My plan was to use this as advertised, as a guide in how to read the bible. I would read part of the bible and then read the corresponding chapter here. It started out well. He has some nice introductory essays then chapters in order on Genesis 1-3, then on Gen 4, then 6-8, then Gen 11...and so on. But then at some point it started skipping larger and larger sections, with no explanation, and then sections began to be covered out of order, or different non-adjacent books were discussed together, or entire books were barely touched on, or the same book would be split into different, not even adjacent chapters. There is no explanation as to why some things are covered and other things aren't, or as to why the order goes scrambled. Anyway, it's not that kind of a guide in How to Read the Bible.

What this book actually intends is to summarize all the latest biblical scholarship and also to capture the various interpretations of the bible through time. His essays are quite interesting as he covers what the ancient and medieval interpreters thought, then he brings up the ideas of modern scholarship, including many of his own ideas. Some of the best parts of the book are in the end notes - there are 79 pages of them. In many essays he brings up some really interesting problems...and then he stops. No conclusion. The essays just end.

He is very interested in the changing interpretations through time, especially those within the bible itself. Such as how did Song of Songs, a romantic love song, become a biblical book seen as about love of God? It's possible the words never changed as it evolved from one meaning to the other.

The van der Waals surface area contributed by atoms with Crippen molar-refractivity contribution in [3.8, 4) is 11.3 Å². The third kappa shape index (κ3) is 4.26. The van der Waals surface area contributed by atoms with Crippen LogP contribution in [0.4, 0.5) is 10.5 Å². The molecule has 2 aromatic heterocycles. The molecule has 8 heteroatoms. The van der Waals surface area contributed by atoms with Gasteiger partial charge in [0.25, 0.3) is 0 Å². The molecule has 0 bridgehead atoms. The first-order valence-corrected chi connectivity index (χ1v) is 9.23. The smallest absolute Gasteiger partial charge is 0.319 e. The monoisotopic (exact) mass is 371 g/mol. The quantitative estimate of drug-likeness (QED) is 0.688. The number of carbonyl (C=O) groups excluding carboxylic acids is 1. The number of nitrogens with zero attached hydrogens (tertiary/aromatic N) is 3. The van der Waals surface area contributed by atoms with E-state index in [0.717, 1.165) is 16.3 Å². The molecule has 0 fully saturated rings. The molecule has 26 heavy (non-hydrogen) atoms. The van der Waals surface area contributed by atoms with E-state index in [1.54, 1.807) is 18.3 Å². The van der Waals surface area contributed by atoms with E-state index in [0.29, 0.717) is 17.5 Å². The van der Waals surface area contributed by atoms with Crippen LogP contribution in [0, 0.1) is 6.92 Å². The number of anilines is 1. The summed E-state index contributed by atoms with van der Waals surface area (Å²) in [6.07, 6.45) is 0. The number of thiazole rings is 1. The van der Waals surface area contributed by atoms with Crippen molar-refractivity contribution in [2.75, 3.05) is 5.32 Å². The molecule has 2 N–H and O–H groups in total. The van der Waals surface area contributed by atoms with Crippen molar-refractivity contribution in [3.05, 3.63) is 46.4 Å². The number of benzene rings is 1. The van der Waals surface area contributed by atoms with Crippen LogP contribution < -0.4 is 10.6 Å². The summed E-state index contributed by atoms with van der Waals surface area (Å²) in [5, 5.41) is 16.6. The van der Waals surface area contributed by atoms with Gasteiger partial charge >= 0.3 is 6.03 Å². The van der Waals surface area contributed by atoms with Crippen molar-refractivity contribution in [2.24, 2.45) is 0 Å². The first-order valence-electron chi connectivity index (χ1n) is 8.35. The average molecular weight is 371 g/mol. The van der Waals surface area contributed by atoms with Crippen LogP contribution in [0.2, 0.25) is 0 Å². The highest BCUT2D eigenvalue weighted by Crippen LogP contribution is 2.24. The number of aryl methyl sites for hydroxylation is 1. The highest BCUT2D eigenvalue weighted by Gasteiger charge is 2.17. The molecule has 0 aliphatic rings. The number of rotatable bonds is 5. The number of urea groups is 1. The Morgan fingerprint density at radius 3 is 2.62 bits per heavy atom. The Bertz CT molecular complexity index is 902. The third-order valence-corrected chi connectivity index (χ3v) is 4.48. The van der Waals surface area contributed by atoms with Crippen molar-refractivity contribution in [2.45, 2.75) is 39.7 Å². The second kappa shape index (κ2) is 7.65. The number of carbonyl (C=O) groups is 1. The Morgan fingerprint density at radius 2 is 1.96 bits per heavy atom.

For modern scholarship, his guiding lights are Julius Wellhausen who is the originator of the Documentary Hypothesis, Hermann Gunkel, and William F. Albright. In his conclusion he has some very interesting things to say about modern scholarship. It began as a effort to search under the text for an original and now mainly lost meaning. What was found instead is that the bible was written in parts over a long period of time, and has no original meaning or core. But the side effect of all this scholarship was the reducing of the text from a divine to a human creation. There was a entire shift from learning from the bible to learning about it. In the process the loser was the Bible. No longer a sacred emblem, the scholarly insight, while fascinating, remains of interest only to scholars - and everyone else interested in the origins.

What Kugel mentions, but neglects, is the literary criticism of the bible, a different kind of scholarship. In western literature throughout time the bible has kept its divine value. And the text itself has significant literary elements and studying them requires a different but still real reverence. Of course this a different kind of reverence, and not the one the bible once held.

He has few words for fundamentalists and basically says that anyone who has studied the bible and is aware of the biblical scholarship knows better than to see anything within the text other than a complex human creation.

… (més)
6 vota
dchaikin | Hi ha 11 ressenyes més | Dec 10, 2015 |
This book forced reroutes of the synapses of my brain like none ever before. It is an 800 page cinder block that I was happy to carry around with me for precisely that reason. For 34 years I looked at the Bible one way, and from now until my last day, I'll be looking at it another way. NOT recommended for staunch believers in the 8th ikkar. You have been warned.
1 vota
MartinBodek | Hi ha 11 ressenyes més | Jun 11, 2015 |